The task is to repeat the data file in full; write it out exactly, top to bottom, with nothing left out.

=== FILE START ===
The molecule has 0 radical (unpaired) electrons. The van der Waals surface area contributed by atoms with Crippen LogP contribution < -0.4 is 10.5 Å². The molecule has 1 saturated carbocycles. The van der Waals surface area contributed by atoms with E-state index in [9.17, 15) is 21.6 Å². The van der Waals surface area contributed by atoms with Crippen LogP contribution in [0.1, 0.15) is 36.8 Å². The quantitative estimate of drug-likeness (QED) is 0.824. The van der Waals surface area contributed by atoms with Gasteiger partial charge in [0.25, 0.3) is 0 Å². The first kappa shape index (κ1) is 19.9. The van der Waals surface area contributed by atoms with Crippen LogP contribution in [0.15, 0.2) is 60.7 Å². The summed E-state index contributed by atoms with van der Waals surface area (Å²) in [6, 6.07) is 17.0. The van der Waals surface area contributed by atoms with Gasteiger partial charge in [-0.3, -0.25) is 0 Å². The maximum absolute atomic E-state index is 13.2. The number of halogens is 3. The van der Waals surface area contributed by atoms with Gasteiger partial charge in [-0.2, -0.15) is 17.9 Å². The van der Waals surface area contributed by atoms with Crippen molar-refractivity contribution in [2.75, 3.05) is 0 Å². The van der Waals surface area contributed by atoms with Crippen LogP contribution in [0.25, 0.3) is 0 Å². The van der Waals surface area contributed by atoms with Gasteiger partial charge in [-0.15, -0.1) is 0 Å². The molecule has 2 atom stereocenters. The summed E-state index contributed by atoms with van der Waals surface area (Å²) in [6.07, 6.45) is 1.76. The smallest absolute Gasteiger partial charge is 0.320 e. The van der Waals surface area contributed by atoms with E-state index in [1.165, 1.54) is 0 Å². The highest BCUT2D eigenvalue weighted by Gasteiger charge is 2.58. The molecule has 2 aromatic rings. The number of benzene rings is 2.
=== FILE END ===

The molecule has 0 radical (unpaired) electrons. The van der Waals surface area contributed by atoms with Crippen LogP contribution < -0.4 is 10.5 Å². The molecule has 1 saturated carbocycles. The van der Waals surface area contributed by atoms with E-state index in [9.17, 15) is 21.6 Å². The van der Waals surface area contributed by atoms with Crippen LogP contribution in [0.1, 0.15) is 36.8 Å². The quantitative estimate of drug-likeness (QED) is 0.824. The van der Waals surface area contributed by atoms with Gasteiger partial charge in [0.25, 0.3) is 0 Å². The first kappa shape index (κ1) is 19.9. The van der Waals surface area contributed by atoms with Crippen LogP contribution in [0.15, 0.2) is 60.7 Å². The summed E-state index contributed by atoms with van der Waals surface area (Å²) in [6, 6.07) is 17.0. The van der Waals surface area contributed by atoms with Gasteiger partial charge in [-0.3, -0.25) is 0 Å². The maximum absolute atomic E-state index is 13.2. The number of halogens is 3. The van der Waals surface area contributed by atoms with Gasteiger partial charge in [-0.2, -0.15) is 17.9 Å². The van der Waals surface area contributed by atoms with Crippen molar-refractivity contribution in [2.75, 3.05) is 0 Å². The van der Waals surface area contributed by atoms with Crippen LogP contribution in [0.25, 0.3) is 0 Å². The van der Waals surface area contributed by atoms with Gasteiger partial charge in [-0.15, -0.1) is 0 Å². The molecule has 2 atom stereocenters. The summed E-state index contributed by atoms with van der Waals surface area (Å²) in [6.07, 6.45) is 1.76. The smallest absolute Gasteiger partial charge is 0.320 e. The van der Waals surface area contributed by atoms with E-state index in [1.165, 1.54) is 0 Å². The highest BCUT2D eigenvalue weighted by Gasteiger charge is 2.58. The molecule has 2 aromatic rings. The number of benzene rings is 2.